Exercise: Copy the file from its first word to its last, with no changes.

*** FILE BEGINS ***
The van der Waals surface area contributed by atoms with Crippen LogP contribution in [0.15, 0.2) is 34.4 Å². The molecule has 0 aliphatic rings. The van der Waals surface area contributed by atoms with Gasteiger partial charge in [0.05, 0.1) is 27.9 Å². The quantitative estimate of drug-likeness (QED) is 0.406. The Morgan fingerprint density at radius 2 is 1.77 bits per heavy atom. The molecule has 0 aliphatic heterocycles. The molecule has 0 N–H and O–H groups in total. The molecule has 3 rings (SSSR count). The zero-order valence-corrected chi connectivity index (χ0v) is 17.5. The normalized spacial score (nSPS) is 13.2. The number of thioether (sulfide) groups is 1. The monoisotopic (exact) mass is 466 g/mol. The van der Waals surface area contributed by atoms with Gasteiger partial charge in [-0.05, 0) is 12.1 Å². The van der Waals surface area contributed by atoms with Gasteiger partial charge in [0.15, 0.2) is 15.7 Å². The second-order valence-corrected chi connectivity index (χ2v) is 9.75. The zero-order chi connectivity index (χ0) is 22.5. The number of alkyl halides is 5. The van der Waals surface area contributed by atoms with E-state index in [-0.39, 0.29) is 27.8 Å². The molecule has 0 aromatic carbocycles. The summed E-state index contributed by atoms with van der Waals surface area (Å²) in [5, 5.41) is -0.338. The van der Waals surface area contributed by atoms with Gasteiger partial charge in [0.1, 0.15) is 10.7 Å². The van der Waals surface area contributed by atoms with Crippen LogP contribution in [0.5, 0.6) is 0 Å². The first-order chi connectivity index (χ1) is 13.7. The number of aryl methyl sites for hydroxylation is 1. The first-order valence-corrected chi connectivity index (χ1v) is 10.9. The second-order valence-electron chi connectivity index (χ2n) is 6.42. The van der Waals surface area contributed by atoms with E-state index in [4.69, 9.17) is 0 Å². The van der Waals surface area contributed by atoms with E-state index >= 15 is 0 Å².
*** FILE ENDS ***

The van der Waals surface area contributed by atoms with Crippen LogP contribution in [0.15, 0.2) is 34.4 Å². The molecule has 0 aliphatic rings. The van der Waals surface area contributed by atoms with Gasteiger partial charge in [0.05, 0.1) is 27.9 Å². The quantitative estimate of drug-likeness (QED) is 0.406. The Morgan fingerprint density at radius 2 is 1.77 bits per heavy atom. The molecule has 0 aliphatic heterocycles. The molecule has 0 N–H and O–H groups in total. The molecule has 3 rings (SSSR count). The zero-order valence-corrected chi connectivity index (χ0v) is 17.5. The normalized spacial score (nSPS) is 13.2. The number of thioether (sulfide) groups is 1. The monoisotopic (exact) mass is 466 g/mol. The van der Waals surface area contributed by atoms with Gasteiger partial charge in [-0.05, 0) is 12.1 Å². The van der Waals surface area contributed by atoms with Gasteiger partial charge in [0.15, 0.2) is 15.7 Å². The second-order valence-corrected chi connectivity index (χ2v) is 9.75. The zero-order chi connectivity index (χ0) is 22.5. The number of alkyl halides is 5. The van der Waals surface area contributed by atoms with E-state index in [-0.39, 0.29) is 27.8 Å². The molecule has 0 aromatic carbocycles. The summed E-state index contributed by atoms with van der Waals surface area (Å²) in [5, 5.41) is -0.338. The van der Waals surface area contributed by atoms with Gasteiger partial charge in [0.1, 0.15) is 10.7 Å². The van der Waals surface area contributed by atoms with Crippen LogP contribution in [0.5, 0.6) is 0 Å². The first-order chi connectivity index (χ1) is 13.7. The number of aryl methyl sites for hydroxylation is 1. The first-order valence-corrected chi connectivity index (χ1v) is 10.9. The second-order valence-electron chi connectivity index (χ2n) is 6.42. The van der Waals surface area contributed by atoms with E-state index in [4.69, 9.17) is 0 Å². The van der Waals surface area contributed by atoms with E-state index >= 15 is 0 Å².